By 2003, Mats had advanced to a position where he was overlooking sales in Europe for Levi’s Vintage Clothing and Levi’s RED. That’s when he really started learning about how to make jeans.

They called me ‘commercial director,’ but I don’t know if that means anything to anybody.

I was travelling all across Europe hanging out with these great people that had denim stores. I also worked in Brussels with the designers and the product managers, getting my head into that and understanding what they were doing.

It was amazing times and they were really pushing the limits of what could be done in the industry.”

Indigofera No. 2 shrink-to-prima-fit denim lock-stitch hem - 1
Indigofera jeans come with lock-stitched hems, something I had to learn to appreciate.

Pre-Indigofera: The Grocery and Cheap Monday

By the end of 2004, Mats quit his job at Levi’s. He founded his own company, The Grocery, which is the agency and distribution company that he still runs today. It’s through The Grocery he has done all his different projects. It was at this time he started planning what would later become Indigofera.

But before Indigofera, Mats had his hands deep into the mould of yet another revolutionary period of modern denim history.


You’ve told me previously that The Grocery got its start with Cheap Monday?”


Yes. I built my distribution company with two brands. One of those was Cheap Monday. At the time, the brand was all about clean, cool rock ‘n’ roll jeans for a nice buck. The other brand was Edwin.”

While Edwin Europe was challenging brands like Levi’s Vintage Clothing with a growing European collection and a selection of Japanese wares, Cheap Monday was an entirely different story.

Cheap Monday was more of a rebel; more fashion and rock ‘n’ roll, and all about attitude. It was not so much about construction or making things in the ‘right’ countries or with the ‘right’ fabrics.

The goal was to make affordable jeans for people who were tired of the overpriced market in a time when even cheap jeans had become expensive.”

The strategy that they came up with was to target high-end consumers and position the brand in exclusive stores. It was provoking and pretty unseen at the time. I remember myself how cool us kids in the mid-2000s felt Cheap Monday was. And, of course, they sold like crazy.

All of a sudden, instead of buying one pair of LA-jeans, they could get four pairs of Cheap Mondays. And you would be the cooler guy.

We used to say, ‘we make cheap cool.’ Up until then, cheap was just something that people looked down on.”

Reminiscing about those early days of what would become a global mega-brand a few years later when H&M bought Cheap Monday, you can’t help but feel that Mats is, rightfully so, proud of his work. And that he has had a lot of fun along the way.

It was refreshing for me to work with something that is not all about heritage and looms and all that.”

The Start of Indigofera and Changes in Denim Fashion

In 2007, Mats and his former business partner, Johan Söderlund, began working on Indigofera. By spring 2009, the first products were delivered to stores. But, before they could celebrate that achievement, they had to do a lot of explaining what the brand was all about.

Mats recalls vividly how it certainly wasn’t everyone who understood what they were doing back in 2009.

One question I still remember we got from press when we launched Indigofera—because Sweden is famous for its denim brands—was, ‘so, why do you do another denim brand when there’re so many denim brands in Sweden?’ And I said, ‘which ones do you mean?’”

Indigofera clearly came out in a different climate where there wasn’t a lot like it. Since then, the market has changed.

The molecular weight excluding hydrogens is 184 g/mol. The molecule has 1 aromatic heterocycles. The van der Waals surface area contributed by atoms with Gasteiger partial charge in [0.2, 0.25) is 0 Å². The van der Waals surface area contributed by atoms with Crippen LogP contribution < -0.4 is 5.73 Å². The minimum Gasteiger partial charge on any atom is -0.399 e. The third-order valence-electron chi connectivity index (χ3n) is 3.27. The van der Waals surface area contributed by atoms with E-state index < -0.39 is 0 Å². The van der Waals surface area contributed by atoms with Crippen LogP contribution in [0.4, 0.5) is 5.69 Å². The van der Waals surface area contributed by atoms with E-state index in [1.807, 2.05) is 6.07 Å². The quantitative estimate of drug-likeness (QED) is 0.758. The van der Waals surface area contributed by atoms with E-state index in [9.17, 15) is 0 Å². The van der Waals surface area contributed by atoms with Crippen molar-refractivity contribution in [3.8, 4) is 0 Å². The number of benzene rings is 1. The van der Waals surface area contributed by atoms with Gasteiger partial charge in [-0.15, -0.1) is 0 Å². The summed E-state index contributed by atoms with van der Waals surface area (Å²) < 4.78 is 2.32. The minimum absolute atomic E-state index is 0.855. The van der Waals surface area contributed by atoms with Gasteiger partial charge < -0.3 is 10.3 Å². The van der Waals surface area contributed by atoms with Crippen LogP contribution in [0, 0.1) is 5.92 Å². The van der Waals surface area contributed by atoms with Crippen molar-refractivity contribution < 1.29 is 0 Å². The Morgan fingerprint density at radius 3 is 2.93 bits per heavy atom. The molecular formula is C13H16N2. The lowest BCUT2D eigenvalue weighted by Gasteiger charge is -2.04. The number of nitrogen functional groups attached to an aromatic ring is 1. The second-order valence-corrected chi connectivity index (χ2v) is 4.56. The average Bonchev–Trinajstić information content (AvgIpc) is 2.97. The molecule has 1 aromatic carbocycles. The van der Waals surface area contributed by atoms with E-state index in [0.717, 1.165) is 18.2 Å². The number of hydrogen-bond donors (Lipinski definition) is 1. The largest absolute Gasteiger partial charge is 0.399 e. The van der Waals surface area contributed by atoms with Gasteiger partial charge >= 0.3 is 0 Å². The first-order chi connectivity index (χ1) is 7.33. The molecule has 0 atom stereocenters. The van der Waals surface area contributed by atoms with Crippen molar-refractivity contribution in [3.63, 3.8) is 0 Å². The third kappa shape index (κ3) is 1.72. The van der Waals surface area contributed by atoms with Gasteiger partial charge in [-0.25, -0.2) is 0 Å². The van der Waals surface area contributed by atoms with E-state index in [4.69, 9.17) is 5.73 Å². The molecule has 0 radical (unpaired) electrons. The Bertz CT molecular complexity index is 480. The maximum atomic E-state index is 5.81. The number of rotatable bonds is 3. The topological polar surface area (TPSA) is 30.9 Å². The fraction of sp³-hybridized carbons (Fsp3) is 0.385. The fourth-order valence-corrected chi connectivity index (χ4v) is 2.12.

Right now we live in the best of times. There’s quite a few brands from Japan, a couple in Europe, a couple in the US, that do really great products with great fabrics. But that was not the case ten years ago.

There were good brands in Japan, but they were just not in Europe or the US, for the most of it. The whole era from 2005 to 2010/2011 was more about fashion. A lot of tight jeans. A lot of inauthentic wear—it wasn’t about authentic wear like today.”

This is where denimheads are allowed to pad themselves on their shoulders for having been part of this change.

Indigofera No. 2 shrink-to-prima-fit denim
Close-up of Indigofera’s No. 2 shrink-to-prima-fit denim.

It’s All About the Fabric In Its Entirety

How do you start a brand?

For Mats, the first step in developing Indigofera was to find the factories they wanted to work with who could supply the fabrics they wanted. And that meant going to Japan.

There’s this idea we had in the beginning—and we still work with that every day—’it’s about the fabric.’ That’s where it starts for us.”

Indigofera was not the first brand to focus on their denim. What differentiated the new Swedish denim brand in 2009 was that they looked at the fabric as a whole. Not only the selvedge edges.

Selvedge is a nice and cool thing, and normally fabrics made on narrow looms are better. But, in the end, you don’t want to look at 1% of the fabric to determine if you want that jean or not.

We actually did a lot of really great fabrics in wide looms. And it kind of worked. But when we went to selvedge fabrics only, it worked better; I guess that’s just how the market is.”

Indigofera Natural Indigo Clint jeans
Indigofera’s infamous Natural Indigo Clint jeans that retailed at €1000.

The Nihon Menpu Connection and €1000 Jeans

To source their fabrics, Mats and his ex-partner went straight to one of the most reputable mills in Japan, Nihon Menpu. They got their foot in the door through Levi’s as they’d worked with the mill for the Levi’s RED collection.


We went to their mill and had meetings with President fo the mill, Mr. Shinja Kawai. It was one of those moments where you sit down and realise that it’s happening. Now you’re doing it.”

For the very first Indigofera collection, together with Nihon Menpu, they developed their Norris flannel as well as the infamous Natural Indigo jeans, which retailed at €1000.

People thought we were crazy,” Mats laughs.

That fabric later evolved into the gorgeous No. 2 denim, which is similar but made with chemical instead of natural indigo. They also developed the No. 9 denim, which, like the Norris flannel, is still in the collection.